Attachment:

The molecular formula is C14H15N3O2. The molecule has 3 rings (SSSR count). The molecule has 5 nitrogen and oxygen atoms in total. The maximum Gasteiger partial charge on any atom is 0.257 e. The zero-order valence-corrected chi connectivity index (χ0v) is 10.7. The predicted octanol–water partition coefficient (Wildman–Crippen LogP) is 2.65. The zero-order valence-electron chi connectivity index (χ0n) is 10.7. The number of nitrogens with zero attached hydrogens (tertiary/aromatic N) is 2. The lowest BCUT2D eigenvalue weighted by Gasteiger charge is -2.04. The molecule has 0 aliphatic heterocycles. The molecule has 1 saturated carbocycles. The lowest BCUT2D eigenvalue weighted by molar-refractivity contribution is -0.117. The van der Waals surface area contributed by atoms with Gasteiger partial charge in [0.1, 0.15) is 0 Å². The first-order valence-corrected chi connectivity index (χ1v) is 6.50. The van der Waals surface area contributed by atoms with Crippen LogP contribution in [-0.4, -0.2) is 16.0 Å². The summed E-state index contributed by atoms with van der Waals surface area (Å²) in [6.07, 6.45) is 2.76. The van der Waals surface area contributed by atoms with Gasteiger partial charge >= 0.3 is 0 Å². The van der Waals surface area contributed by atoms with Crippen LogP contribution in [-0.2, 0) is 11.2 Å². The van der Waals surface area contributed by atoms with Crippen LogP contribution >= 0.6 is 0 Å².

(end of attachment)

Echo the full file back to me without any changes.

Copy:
The molecular formula is C14H15N3O2. The molecule has 3 rings (SSSR count). The molecule has 5 nitrogen and oxygen atoms in total. The maximum Gasteiger partial charge on any atom is 0.257 e. The zero-order valence-corrected chi connectivity index (χ0v) is 10.7. The predicted octanol–water partition coefficient (Wildman–Crippen LogP) is 2.65. The zero-order valence-electron chi connectivity index (χ0n) is 10.7. The number of nitrogens with zero attached hydrogens (tertiary/aromatic N) is 2. The lowest BCUT2D eigenvalue weighted by Gasteiger charge is -2.04. The molecule has 0 aliphatic heterocycles. The molecule has 1 saturated carbocycles. The lowest BCUT2D eigenvalue weighted by molar-refractivity contribution is -0.117. The van der Waals surface area contributed by atoms with Gasteiger partial charge in [0.1, 0.15) is 0 Å². The first-order valence-corrected chi connectivity index (χ1v) is 6.50. The van der Waals surface area contributed by atoms with Crippen LogP contribution in [-0.4, -0.2) is 16.0 Å². The summed E-state index contributed by atoms with van der Waals surface area (Å²) in [6.07, 6.45) is 2.76. The van der Waals surface area contributed by atoms with Gasteiger partial charge >= 0.3 is 0 Å². The van der Waals surface area contributed by atoms with Crippen LogP contribution in [-0.2, 0) is 11.2 Å². The van der Waals surface area contributed by atoms with Crippen LogP contribution >= 0.6 is 0 Å².